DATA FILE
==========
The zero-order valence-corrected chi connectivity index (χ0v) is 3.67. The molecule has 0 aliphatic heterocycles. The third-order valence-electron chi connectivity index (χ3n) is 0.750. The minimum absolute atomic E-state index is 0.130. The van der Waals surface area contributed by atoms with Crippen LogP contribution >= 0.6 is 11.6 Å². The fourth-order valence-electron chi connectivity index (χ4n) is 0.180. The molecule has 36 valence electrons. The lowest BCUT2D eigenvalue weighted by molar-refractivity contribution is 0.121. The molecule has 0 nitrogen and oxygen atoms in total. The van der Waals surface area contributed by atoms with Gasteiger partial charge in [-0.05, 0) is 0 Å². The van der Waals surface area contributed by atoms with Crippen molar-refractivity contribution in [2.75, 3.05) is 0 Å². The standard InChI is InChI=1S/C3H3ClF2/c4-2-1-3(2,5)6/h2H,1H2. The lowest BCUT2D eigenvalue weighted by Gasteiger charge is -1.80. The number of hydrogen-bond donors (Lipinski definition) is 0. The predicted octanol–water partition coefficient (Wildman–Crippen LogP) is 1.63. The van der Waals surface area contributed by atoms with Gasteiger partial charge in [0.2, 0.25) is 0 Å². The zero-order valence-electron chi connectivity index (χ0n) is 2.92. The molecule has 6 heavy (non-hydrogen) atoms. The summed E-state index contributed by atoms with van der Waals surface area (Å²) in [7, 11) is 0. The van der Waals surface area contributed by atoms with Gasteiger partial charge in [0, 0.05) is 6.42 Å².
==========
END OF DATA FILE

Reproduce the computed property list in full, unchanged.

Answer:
The zero-order valence-corrected chi connectivity index (χ0v) is 3.67. The molecule has 0 aliphatic heterocycles. The third-order valence-electron chi connectivity index (χ3n) is 0.750. The minimum absolute atomic E-state index is 0.130. The van der Waals surface area contributed by atoms with Crippen LogP contribution >= 0.6 is 11.6 Å². The fourth-order valence-electron chi connectivity index (χ4n) is 0.180. The molecule has 36 valence electrons. The lowest BCUT2D eigenvalue weighted by molar-refractivity contribution is 0.121. The molecule has 0 nitrogen and oxygen atoms in total. The van der Waals surface area contributed by atoms with Gasteiger partial charge in [-0.05, 0) is 0 Å². The van der Waals surface area contributed by atoms with Crippen molar-refractivity contribution in [2.75, 3.05) is 0 Å². The standard InChI is InChI=1S/C3H3ClF2/c4-2-1-3(2,5)6/h2H,1H2. The lowest BCUT2D eigenvalue weighted by Gasteiger charge is -1.80. The number of hydrogen-bond donors (Lipinski definition) is 0. The predicted octanol–water partition coefficient (Wildman–Crippen LogP) is 1.63. The van der Waals surface area contributed by atoms with Gasteiger partial charge in [0.2, 0.25) is 0 Å². The zero-order valence-electron chi connectivity index (χ0n) is 2.92. The molecule has 6 heavy (non-hydrogen) atoms. The summed E-state index contributed by atoms with van der Waals surface area (Å²) in [7, 11) is 0. The van der Waals surface area contributed by atoms with Gasteiger partial charge in [0, 0.05) is 6.42 Å².